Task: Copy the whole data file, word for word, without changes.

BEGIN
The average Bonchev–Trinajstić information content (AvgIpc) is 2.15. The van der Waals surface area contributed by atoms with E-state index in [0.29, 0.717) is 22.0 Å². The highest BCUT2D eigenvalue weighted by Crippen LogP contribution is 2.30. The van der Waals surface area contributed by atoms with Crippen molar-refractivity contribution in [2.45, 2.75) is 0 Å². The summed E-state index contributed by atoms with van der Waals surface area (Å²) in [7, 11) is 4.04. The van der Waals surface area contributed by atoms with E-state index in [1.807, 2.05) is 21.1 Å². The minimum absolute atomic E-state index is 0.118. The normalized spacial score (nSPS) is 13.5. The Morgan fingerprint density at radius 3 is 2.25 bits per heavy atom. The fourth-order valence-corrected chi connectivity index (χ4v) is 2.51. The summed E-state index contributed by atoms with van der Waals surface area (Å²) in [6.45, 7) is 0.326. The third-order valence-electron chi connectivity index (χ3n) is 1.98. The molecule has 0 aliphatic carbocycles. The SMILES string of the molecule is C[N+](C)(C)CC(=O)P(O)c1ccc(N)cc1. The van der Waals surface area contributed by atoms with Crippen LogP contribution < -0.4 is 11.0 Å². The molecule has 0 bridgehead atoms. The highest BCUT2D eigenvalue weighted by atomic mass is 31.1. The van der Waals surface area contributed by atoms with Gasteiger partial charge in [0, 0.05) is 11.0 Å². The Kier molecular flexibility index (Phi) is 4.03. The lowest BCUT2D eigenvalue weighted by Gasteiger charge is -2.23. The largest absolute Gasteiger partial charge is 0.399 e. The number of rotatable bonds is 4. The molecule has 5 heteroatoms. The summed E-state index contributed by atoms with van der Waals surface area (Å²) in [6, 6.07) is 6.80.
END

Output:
The average Bonchev–Trinajstić information content (AvgIpc) is 2.15. The van der Waals surface area contributed by atoms with E-state index in [0.29, 0.717) is 22.0 Å². The highest BCUT2D eigenvalue weighted by Crippen LogP contribution is 2.30. The van der Waals surface area contributed by atoms with Crippen molar-refractivity contribution in [2.45, 2.75) is 0 Å². The summed E-state index contributed by atoms with van der Waals surface area (Å²) in [7, 11) is 4.04. The van der Waals surface area contributed by atoms with E-state index in [1.807, 2.05) is 21.1 Å². The minimum absolute atomic E-state index is 0.118. The normalized spacial score (nSPS) is 13.5. The Morgan fingerprint density at radius 3 is 2.25 bits per heavy atom. The fourth-order valence-corrected chi connectivity index (χ4v) is 2.51. The summed E-state index contributed by atoms with van der Waals surface area (Å²) in [6.45, 7) is 0.326. The third-order valence-electron chi connectivity index (χ3n) is 1.98. The molecule has 0 aliphatic carbocycles. The SMILES string of the molecule is C[N+](C)(C)CC(=O)P(O)c1ccc(N)cc1. The van der Waals surface area contributed by atoms with Crippen LogP contribution < -0.4 is 11.0 Å². The molecule has 0 bridgehead atoms. The highest BCUT2D eigenvalue weighted by atomic mass is 31.1. The van der Waals surface area contributed by atoms with Gasteiger partial charge in [0, 0.05) is 11.0 Å². The Kier molecular flexibility index (Phi) is 4.03. The lowest BCUT2D eigenvalue weighted by Gasteiger charge is -2.23. The largest absolute Gasteiger partial charge is 0.399 e. The number of rotatable bonds is 4. The molecule has 5 heteroatoms. The summed E-state index contributed by atoms with van der Waals surface area (Å²) in [6, 6.07) is 6.80.